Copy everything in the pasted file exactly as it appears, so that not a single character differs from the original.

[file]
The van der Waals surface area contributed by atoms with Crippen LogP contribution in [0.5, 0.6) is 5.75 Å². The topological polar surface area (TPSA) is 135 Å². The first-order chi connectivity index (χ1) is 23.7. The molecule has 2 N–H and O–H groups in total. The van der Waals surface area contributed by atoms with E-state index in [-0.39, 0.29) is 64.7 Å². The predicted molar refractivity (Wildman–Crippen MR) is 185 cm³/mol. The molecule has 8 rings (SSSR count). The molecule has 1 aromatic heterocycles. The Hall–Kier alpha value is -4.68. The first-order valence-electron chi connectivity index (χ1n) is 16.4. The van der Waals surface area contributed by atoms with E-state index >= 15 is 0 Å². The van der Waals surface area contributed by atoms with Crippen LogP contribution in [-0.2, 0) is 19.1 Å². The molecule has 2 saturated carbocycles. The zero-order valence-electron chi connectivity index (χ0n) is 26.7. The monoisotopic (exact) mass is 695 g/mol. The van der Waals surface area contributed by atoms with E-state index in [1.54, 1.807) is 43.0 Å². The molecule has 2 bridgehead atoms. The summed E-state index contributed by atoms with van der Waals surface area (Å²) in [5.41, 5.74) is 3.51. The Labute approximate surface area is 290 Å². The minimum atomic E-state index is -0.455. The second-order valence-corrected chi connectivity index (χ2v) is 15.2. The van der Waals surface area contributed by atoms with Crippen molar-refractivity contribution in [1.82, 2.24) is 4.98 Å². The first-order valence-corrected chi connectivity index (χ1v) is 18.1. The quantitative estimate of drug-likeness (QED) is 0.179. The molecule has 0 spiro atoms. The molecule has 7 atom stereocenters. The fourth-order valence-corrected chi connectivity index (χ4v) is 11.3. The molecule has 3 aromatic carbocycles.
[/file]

The van der Waals surface area contributed by atoms with Crippen LogP contribution in [0.5, 0.6) is 5.75 Å². The topological polar surface area (TPSA) is 135 Å². The first-order chi connectivity index (χ1) is 23.7. The molecule has 2 N–H and O–H groups in total. The van der Waals surface area contributed by atoms with E-state index in [-0.39, 0.29) is 64.7 Å². The predicted molar refractivity (Wildman–Crippen MR) is 185 cm³/mol. The molecule has 8 rings (SSSR count). The molecule has 1 aromatic heterocycles. The Hall–Kier alpha value is -4.68. The first-order valence-electron chi connectivity index (χ1n) is 16.4. The van der Waals surface area contributed by atoms with E-state index >= 15 is 0 Å². The van der Waals surface area contributed by atoms with Crippen LogP contribution in [-0.2, 0) is 19.1 Å². The molecule has 2 saturated carbocycles. The zero-order valence-electron chi connectivity index (χ0n) is 26.7. The monoisotopic (exact) mass is 695 g/mol. The van der Waals surface area contributed by atoms with E-state index in [1.54, 1.807) is 43.0 Å². The molecule has 2 bridgehead atoms. The summed E-state index contributed by atoms with van der Waals surface area (Å²) in [5.41, 5.74) is 3.51. The Labute approximate surface area is 290 Å². The minimum atomic E-state index is -0.455. The second-order valence-corrected chi connectivity index (χ2v) is 15.2. The van der Waals surface area contributed by atoms with Crippen molar-refractivity contribution in [1.82, 2.24) is 4.98 Å². The first-order valence-corrected chi connectivity index (χ1v) is 18.1. The quantitative estimate of drug-likeness (QED) is 0.179. The molecule has 0 spiro atoms. The molecule has 7 atom stereocenters. The fourth-order valence-corrected chi connectivity index (χ4v) is 11.3. The molecule has 3 aromatic carbocycles.